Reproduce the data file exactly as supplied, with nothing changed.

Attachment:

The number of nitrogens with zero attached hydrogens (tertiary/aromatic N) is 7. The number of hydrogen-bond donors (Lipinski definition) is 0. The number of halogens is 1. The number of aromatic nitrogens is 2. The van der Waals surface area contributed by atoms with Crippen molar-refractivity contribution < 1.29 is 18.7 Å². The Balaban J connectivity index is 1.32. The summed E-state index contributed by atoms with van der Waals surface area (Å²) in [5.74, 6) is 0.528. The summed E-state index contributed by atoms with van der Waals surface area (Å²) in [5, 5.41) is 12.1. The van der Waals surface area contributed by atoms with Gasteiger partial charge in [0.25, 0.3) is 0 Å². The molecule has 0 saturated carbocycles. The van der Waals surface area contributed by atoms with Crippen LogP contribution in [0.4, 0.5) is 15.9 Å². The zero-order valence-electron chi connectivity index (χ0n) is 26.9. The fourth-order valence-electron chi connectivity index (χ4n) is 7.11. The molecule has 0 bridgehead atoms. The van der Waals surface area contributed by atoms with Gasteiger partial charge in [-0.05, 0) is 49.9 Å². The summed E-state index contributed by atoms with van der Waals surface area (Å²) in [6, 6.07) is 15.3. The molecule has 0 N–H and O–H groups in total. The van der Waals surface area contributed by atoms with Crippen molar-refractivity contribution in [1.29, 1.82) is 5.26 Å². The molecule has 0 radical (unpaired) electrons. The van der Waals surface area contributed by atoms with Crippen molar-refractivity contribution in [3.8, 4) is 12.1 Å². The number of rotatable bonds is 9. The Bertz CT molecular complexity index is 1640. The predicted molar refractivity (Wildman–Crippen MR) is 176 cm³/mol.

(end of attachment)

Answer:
The number of nitrogens with zero attached hydrogens (tertiary/aromatic N) is 7. The number of hydrogen-bond donors (Lipinski definition) is 0. The number of halogens is 1. The number of aromatic nitrogens is 2. The van der Waals surface area contributed by atoms with Crippen molar-refractivity contribution < 1.29 is 18.7 Å². The Balaban J connectivity index is 1.32. The summed E-state index contributed by atoms with van der Waals surface area (Å²) in [5.74, 6) is 0.528. The summed E-state index contributed by atoms with van der Waals surface area (Å²) in [5, 5.41) is 12.1. The van der Waals surface area contributed by atoms with Gasteiger partial charge in [0.25, 0.3) is 0 Å². The molecule has 0 saturated carbocycles. The van der Waals surface area contributed by atoms with Crippen LogP contribution in [0.4, 0.5) is 15.9 Å². The zero-order valence-electron chi connectivity index (χ0n) is 26.9. The fourth-order valence-electron chi connectivity index (χ4n) is 7.11. The molecule has 0 bridgehead atoms. The van der Waals surface area contributed by atoms with Gasteiger partial charge in [-0.05, 0) is 49.9 Å². The summed E-state index contributed by atoms with van der Waals surface area (Å²) in [6, 6.07) is 15.3. The molecule has 0 N–H and O–H groups in total. The van der Waals surface area contributed by atoms with Crippen molar-refractivity contribution in [1.29, 1.82) is 5.26 Å². The molecule has 0 radical (unpaired) electrons. The van der Waals surface area contributed by atoms with Crippen molar-refractivity contribution in [3.8, 4) is 12.1 Å². The number of rotatable bonds is 9. The Bertz CT molecular complexity index is 1640. The predicted molar refractivity (Wildman–Crippen MR) is 176 cm³/mol.